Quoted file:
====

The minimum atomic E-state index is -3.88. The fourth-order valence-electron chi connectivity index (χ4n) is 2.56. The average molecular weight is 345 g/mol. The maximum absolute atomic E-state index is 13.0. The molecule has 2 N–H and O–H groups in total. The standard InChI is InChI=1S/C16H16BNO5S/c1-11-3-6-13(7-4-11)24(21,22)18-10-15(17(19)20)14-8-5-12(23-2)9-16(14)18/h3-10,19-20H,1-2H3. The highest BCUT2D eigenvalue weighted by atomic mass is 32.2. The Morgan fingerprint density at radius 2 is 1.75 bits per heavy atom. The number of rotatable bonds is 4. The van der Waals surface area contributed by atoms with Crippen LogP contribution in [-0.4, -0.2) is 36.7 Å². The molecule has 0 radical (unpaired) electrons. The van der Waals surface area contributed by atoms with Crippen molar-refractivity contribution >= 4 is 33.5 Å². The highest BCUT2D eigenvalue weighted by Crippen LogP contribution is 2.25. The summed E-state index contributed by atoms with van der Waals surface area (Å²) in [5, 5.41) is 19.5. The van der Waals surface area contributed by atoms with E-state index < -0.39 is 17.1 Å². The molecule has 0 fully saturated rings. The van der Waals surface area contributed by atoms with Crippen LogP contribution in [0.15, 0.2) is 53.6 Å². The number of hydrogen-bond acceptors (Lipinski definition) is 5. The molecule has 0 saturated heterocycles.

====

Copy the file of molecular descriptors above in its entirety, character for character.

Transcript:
The minimum atomic E-state index is -3.88. The fourth-order valence-electron chi connectivity index (χ4n) is 2.56. The average molecular weight is 345 g/mol. The maximum absolute atomic E-state index is 13.0. The molecule has 2 N–H and O–H groups in total. The standard InChI is InChI=1S/C16H16BNO5S/c1-11-3-6-13(7-4-11)24(21,22)18-10-15(17(19)20)14-8-5-12(23-2)9-16(14)18/h3-10,19-20H,1-2H3. The highest BCUT2D eigenvalue weighted by atomic mass is 32.2. The Morgan fingerprint density at radius 2 is 1.75 bits per heavy atom. The number of rotatable bonds is 4. The van der Waals surface area contributed by atoms with Crippen LogP contribution in [-0.4, -0.2) is 36.7 Å². The molecule has 0 radical (unpaired) electrons. The van der Waals surface area contributed by atoms with Crippen molar-refractivity contribution >= 4 is 33.5 Å². The highest BCUT2D eigenvalue weighted by Crippen LogP contribution is 2.25. The summed E-state index contributed by atoms with van der Waals surface area (Å²) in [5, 5.41) is 19.5. The van der Waals surface area contributed by atoms with E-state index < -0.39 is 17.1 Å². The molecule has 0 fully saturated rings. The van der Waals surface area contributed by atoms with Crippen LogP contribution in [0.15, 0.2) is 53.6 Å². The number of hydrogen-bond acceptors (Lipinski definition) is 5. The molecule has 0 saturated heterocycles.